The direction from which light hits the subject can completely change the narrative of the image. Side lighting can emphasize texture and depth, while backlighting can create a silhouette, adding mystery or drama. Grecco’s adept use of lighting angles helps in highlighting the best features of his subjects or creating the required dramatic effect.

Kate Somerville photographed by Michael Grecco.

  1. Light Shaping Tools

Grecco’s studio is a playground of light shaping tools like softboxes, reflectors, grids, and gobos. Each of these tools serves a purpose – from softening the light to creating patterns or directing the light to a specific area. His expertise in using these tools allows him to sculpt the light in a way that it becomes integral to the storytelling of the photograph.

Big Apple Fashion photographed by Michael Grecco.

  1. The Dance of Shadows

Equally important in Grecco’s work is his understanding of shadows. Shadows can add depth, dimension, and drama. They can be as expressive as the light itself, and Grecco uses them to add layers to his narrative, often using shadows to subtly draw attention to or away from certain elements of the image.

Vancouver WS Photographed by Michael Grecco.

In every photograph Michael Grecco takes, there is a deliberate consideration of how light and shadow play together. He crafts each image with the precision of a painter, understanding that the way light falls and shadows cast can make all the difference.

Will Smith photographed by Michael Grecco.

The art of using light is akin to the importance of composition in photography. Just as the rule of thirds, leading lines, and framing guide the viewer’s eye, lighting too directs the viewer to the heart of the image. It’s an essential skill for any photographer looking to elevate their craft.

Are you inspired to explore the dynamic world of lighting in photography? Whether you’re aiming to add depth to your portraits, drama to your landscapes, or a distinct mood to your commercial shoots, Michael Grecco has the expertise to guide you. With his deep understanding of lighting and composition, he can help you transform your visions into compelling images. Connect with Michael Grecco at (310) 452-4461 or to begin your journey into the art of light in photography.


The Evolution of Portrait Photography: From Classic to Contemporary

Portrait photography, an art form steeped in history, has continually evolved, reflecting the changing tapestry of society and the ever-advancing technology of the camera. From the rigid, stoic poses of early daguerreotypes to the dynamic, storytelling images of today, this genre has witnessed a remarkable transformation, adapting to cultural shifts and artistic trends.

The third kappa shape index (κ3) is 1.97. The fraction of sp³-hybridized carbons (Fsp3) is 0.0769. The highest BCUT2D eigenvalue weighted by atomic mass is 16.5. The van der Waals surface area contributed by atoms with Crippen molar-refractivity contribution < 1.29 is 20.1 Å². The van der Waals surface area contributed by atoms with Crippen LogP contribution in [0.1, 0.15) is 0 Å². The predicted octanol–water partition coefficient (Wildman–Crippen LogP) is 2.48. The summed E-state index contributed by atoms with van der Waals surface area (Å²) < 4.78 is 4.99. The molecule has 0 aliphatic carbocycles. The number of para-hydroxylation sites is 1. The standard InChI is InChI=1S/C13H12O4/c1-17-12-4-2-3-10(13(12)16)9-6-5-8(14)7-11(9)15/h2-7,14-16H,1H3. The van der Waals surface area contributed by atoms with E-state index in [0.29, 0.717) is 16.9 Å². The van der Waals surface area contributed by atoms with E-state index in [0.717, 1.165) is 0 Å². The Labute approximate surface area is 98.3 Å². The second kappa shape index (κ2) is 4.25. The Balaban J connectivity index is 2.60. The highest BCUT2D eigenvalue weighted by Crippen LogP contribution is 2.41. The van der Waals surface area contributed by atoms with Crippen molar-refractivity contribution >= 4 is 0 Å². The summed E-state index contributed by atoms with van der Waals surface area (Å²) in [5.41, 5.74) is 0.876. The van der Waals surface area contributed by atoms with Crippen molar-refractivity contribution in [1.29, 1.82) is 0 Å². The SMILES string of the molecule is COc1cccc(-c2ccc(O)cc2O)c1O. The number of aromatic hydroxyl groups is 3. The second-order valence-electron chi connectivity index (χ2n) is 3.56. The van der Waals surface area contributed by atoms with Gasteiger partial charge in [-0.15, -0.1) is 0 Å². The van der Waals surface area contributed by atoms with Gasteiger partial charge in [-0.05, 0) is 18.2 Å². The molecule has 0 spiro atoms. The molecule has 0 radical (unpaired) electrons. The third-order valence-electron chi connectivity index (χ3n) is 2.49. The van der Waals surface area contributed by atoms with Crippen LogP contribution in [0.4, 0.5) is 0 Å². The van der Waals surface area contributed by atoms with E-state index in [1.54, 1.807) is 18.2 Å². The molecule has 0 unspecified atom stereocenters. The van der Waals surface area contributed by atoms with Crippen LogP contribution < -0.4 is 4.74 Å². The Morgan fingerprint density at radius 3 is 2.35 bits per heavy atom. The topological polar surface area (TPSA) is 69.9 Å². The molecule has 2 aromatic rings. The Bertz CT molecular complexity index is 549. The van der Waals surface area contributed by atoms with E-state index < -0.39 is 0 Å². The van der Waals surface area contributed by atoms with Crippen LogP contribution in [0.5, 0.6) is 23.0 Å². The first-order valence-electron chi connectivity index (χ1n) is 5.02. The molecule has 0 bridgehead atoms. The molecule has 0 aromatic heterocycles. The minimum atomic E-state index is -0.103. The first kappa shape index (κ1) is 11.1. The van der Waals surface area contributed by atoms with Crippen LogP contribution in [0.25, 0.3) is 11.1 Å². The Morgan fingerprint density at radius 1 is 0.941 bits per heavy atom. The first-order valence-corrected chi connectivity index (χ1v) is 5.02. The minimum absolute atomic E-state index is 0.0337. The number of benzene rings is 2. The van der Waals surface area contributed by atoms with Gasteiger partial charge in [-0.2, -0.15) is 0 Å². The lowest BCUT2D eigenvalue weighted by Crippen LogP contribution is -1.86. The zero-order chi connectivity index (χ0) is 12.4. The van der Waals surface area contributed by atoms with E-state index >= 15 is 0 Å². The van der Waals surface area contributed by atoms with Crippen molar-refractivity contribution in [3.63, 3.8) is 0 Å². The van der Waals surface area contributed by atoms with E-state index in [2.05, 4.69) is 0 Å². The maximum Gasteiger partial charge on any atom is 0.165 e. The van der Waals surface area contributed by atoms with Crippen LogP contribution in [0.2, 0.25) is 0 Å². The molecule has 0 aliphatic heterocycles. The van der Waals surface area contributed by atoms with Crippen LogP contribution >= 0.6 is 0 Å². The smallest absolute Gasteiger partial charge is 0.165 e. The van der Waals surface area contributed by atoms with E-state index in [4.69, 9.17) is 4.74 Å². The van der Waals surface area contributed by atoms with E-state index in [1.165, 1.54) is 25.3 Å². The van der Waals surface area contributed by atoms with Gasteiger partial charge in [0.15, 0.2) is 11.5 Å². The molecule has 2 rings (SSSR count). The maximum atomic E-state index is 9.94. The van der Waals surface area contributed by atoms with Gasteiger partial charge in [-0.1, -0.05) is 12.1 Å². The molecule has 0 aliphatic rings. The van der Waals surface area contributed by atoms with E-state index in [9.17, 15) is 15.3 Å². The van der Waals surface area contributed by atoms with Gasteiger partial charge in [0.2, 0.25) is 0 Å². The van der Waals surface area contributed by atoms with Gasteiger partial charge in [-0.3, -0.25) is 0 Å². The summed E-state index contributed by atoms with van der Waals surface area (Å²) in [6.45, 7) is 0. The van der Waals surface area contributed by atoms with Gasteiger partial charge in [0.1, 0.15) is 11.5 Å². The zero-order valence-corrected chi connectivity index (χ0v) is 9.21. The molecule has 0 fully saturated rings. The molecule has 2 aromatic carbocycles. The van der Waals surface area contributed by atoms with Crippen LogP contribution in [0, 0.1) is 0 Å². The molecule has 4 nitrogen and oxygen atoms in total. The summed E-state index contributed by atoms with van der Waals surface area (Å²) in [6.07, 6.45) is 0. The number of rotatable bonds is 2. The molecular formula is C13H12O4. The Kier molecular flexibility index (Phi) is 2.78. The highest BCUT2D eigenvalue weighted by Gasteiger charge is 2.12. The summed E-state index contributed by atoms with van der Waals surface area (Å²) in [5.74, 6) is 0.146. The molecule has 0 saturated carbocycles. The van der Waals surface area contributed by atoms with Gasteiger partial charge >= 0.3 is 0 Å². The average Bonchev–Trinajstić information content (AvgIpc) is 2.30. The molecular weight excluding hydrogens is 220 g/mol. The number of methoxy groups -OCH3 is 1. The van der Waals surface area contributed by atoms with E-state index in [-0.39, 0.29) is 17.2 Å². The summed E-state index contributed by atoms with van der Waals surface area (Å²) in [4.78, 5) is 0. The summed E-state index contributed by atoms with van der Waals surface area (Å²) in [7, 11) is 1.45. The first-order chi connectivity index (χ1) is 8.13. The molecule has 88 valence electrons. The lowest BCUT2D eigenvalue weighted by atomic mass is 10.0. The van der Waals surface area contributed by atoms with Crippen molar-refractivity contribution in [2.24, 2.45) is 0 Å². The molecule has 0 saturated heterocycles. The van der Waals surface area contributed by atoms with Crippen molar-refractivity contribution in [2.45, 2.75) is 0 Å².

Robert Duvall photographed by Michael Grecco.

The Classic Era: A Study in Formality

In its early days, portrait photography was an exercise in formality. Long exposure times required subjects to remain still for several minutes, often resulting in stiff, unsmiling portraits that were more a record of appearance than an expression of personality. The focus was on clarity and detail, with photographers often employing painted backdrops and elaborate costumes to convey status and elegance.

Jason Schwartzman photographed by Michael Grecco.

Lucy Liu photographed by Michael Grecco.

The Transition: Capturing the Candid

As technology progressed, so did the art of portrait photography. The introduction of faster film and more sensitive cameras allowed photographers to capture their subjects in more natural, relaxed poses. This shift marked the beginning of candid photography, where the emphasis moved from how people wanted to be seen to capturing them as they truly are.

Richelle Fox photographed by Michael Grecco.

Bradley Schumacher photographed by Michael Grecco.

Contemporary Portraiture: A Tapestry of Stories

Today, contemporary portrait photography is a rich tapestry of styles and approaches. It’s no longer just about capturing a likeness; it’s about telling a story, conveying an emotion, and revealing the essence of the subject. Contemporary portraits can be candid and raw, stylized and conceptual, or anything in between. Photographers like Michael Grecco have mastered this art, using their unique vision to create images that resonate with depth and authenticity.

Arnold Schwarzenegger photographed by Michael Grecco.

Jane Monheit photographed by Michael Grecco.

Michael Grecco’s Vision: Blending Past and Present